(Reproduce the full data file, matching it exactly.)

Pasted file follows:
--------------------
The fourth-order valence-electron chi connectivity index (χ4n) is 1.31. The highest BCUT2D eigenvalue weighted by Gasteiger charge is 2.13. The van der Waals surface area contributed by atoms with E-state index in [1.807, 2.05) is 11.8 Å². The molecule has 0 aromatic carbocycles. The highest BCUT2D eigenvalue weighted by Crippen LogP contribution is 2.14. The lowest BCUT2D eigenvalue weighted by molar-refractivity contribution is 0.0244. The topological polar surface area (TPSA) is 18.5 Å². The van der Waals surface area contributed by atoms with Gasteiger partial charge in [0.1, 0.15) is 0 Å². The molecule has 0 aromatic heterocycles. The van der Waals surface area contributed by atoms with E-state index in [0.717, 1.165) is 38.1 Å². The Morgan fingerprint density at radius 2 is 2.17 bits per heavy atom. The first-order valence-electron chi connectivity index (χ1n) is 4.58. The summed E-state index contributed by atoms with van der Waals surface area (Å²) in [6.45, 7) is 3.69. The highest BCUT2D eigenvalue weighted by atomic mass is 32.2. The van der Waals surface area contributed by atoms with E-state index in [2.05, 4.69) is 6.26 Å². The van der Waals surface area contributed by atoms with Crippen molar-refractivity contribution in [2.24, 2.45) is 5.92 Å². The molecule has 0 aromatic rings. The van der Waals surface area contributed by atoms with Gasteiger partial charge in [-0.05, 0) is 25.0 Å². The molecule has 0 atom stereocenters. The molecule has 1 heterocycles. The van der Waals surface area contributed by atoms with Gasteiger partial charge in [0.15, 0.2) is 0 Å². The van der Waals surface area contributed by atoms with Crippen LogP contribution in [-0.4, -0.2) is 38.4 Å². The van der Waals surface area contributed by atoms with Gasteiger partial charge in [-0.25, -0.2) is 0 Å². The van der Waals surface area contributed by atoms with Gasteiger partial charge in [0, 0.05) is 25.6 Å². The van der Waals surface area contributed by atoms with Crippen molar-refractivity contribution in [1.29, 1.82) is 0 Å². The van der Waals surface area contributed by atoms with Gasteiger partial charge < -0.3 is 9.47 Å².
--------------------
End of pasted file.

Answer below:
The fourth-order valence-electron chi connectivity index (χ4n) is 1.31. The highest BCUT2D eigenvalue weighted by Gasteiger charge is 2.13. The van der Waals surface area contributed by atoms with E-state index in [1.807, 2.05) is 11.8 Å². The molecule has 0 aromatic carbocycles. The highest BCUT2D eigenvalue weighted by Crippen LogP contribution is 2.14. The lowest BCUT2D eigenvalue weighted by molar-refractivity contribution is 0.0244. The topological polar surface area (TPSA) is 18.5 Å². The van der Waals surface area contributed by atoms with Gasteiger partial charge in [0.1, 0.15) is 0 Å². The molecule has 0 aromatic heterocycles. The van der Waals surface area contributed by atoms with E-state index in [0.717, 1.165) is 38.1 Å². The Morgan fingerprint density at radius 2 is 2.17 bits per heavy atom. The first-order valence-electron chi connectivity index (χ1n) is 4.58. The summed E-state index contributed by atoms with van der Waals surface area (Å²) in [6.45, 7) is 3.69. The highest BCUT2D eigenvalue weighted by atomic mass is 32.2. The van der Waals surface area contributed by atoms with E-state index in [2.05, 4.69) is 6.26 Å². The van der Waals surface area contributed by atoms with Crippen molar-refractivity contribution in [2.24, 2.45) is 5.92 Å². The molecule has 0 aromatic rings. The van der Waals surface area contributed by atoms with Gasteiger partial charge in [-0.05, 0) is 25.0 Å². The molecule has 0 atom stereocenters. The molecule has 1 heterocycles. The van der Waals surface area contributed by atoms with Gasteiger partial charge in [0.15, 0.2) is 0 Å². The van der Waals surface area contributed by atoms with Crippen LogP contribution in [-0.4, -0.2) is 38.4 Å². The van der Waals surface area contributed by atoms with Gasteiger partial charge in [-0.25, -0.2) is 0 Å². The van der Waals surface area contributed by atoms with Gasteiger partial charge in [0, 0.05) is 25.6 Å². The van der Waals surface area contributed by atoms with Crippen molar-refractivity contribution in [1.29, 1.82) is 0 Å². The van der Waals surface area contributed by atoms with Gasteiger partial charge < -0.3 is 9.47 Å².